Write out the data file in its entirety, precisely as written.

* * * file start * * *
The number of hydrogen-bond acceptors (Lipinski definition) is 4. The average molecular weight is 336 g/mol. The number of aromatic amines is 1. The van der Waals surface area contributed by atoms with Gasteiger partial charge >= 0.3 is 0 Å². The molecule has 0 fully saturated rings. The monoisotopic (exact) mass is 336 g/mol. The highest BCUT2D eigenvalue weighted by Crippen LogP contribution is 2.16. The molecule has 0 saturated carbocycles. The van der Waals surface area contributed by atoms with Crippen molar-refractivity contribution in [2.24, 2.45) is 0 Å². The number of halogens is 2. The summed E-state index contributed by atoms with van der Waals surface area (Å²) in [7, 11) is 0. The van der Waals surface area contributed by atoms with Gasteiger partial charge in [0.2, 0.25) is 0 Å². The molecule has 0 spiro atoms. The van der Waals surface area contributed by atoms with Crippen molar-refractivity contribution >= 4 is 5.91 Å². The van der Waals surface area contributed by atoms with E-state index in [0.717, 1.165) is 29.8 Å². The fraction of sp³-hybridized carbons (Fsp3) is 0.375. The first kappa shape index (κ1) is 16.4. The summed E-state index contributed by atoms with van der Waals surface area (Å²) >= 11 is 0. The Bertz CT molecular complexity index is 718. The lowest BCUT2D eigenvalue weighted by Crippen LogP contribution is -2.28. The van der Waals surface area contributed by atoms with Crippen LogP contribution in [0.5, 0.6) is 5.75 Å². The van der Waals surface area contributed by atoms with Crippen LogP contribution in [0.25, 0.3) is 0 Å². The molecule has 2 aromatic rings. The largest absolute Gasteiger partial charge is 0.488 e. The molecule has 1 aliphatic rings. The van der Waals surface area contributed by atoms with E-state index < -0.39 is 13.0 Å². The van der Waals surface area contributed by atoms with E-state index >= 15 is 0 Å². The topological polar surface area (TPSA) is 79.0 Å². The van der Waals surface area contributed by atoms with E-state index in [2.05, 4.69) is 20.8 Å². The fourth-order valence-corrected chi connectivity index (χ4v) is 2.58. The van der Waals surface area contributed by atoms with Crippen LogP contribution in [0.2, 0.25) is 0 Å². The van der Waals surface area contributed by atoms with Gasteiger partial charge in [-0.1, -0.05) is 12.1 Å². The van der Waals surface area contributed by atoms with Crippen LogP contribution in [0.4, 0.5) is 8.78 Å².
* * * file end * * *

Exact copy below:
The number of hydrogen-bond acceptors (Lipinski definition) is 4. The average molecular weight is 336 g/mol. The number of aromatic amines is 1. The van der Waals surface area contributed by atoms with Gasteiger partial charge >= 0.3 is 0 Å². The molecule has 0 fully saturated rings. The monoisotopic (exact) mass is 336 g/mol. The highest BCUT2D eigenvalue weighted by Crippen LogP contribution is 2.16. The molecule has 0 saturated carbocycles. The van der Waals surface area contributed by atoms with Crippen molar-refractivity contribution in [2.24, 2.45) is 0 Å². The number of halogens is 2. The summed E-state index contributed by atoms with van der Waals surface area (Å²) in [7, 11) is 0. The van der Waals surface area contributed by atoms with Gasteiger partial charge in [0.2, 0.25) is 0 Å². The molecule has 0 spiro atoms. The van der Waals surface area contributed by atoms with Crippen molar-refractivity contribution >= 4 is 5.91 Å². The van der Waals surface area contributed by atoms with E-state index in [0.717, 1.165) is 29.8 Å². The fraction of sp³-hybridized carbons (Fsp3) is 0.375. The first kappa shape index (κ1) is 16.4. The summed E-state index contributed by atoms with van der Waals surface area (Å²) >= 11 is 0. The Bertz CT molecular complexity index is 718. The lowest BCUT2D eigenvalue weighted by Crippen LogP contribution is -2.28. The van der Waals surface area contributed by atoms with Crippen LogP contribution in [0.5, 0.6) is 5.75 Å². The van der Waals surface area contributed by atoms with Crippen LogP contribution in [0.25, 0.3) is 0 Å². The molecule has 2 aromatic rings. The largest absolute Gasteiger partial charge is 0.488 e. The molecule has 1 aliphatic rings. The van der Waals surface area contributed by atoms with E-state index < -0.39 is 13.0 Å². The van der Waals surface area contributed by atoms with E-state index >= 15 is 0 Å². The topological polar surface area (TPSA) is 79.0 Å². The van der Waals surface area contributed by atoms with E-state index in [2.05, 4.69) is 20.8 Å². The fourth-order valence-corrected chi connectivity index (χ4v) is 2.58. The van der Waals surface area contributed by atoms with Crippen LogP contribution in [0.2, 0.25) is 0 Å². The van der Waals surface area contributed by atoms with Gasteiger partial charge in [-0.1, -0.05) is 12.1 Å². The van der Waals surface area contributed by atoms with Crippen LogP contribution in [0.4, 0.5) is 8.78 Å².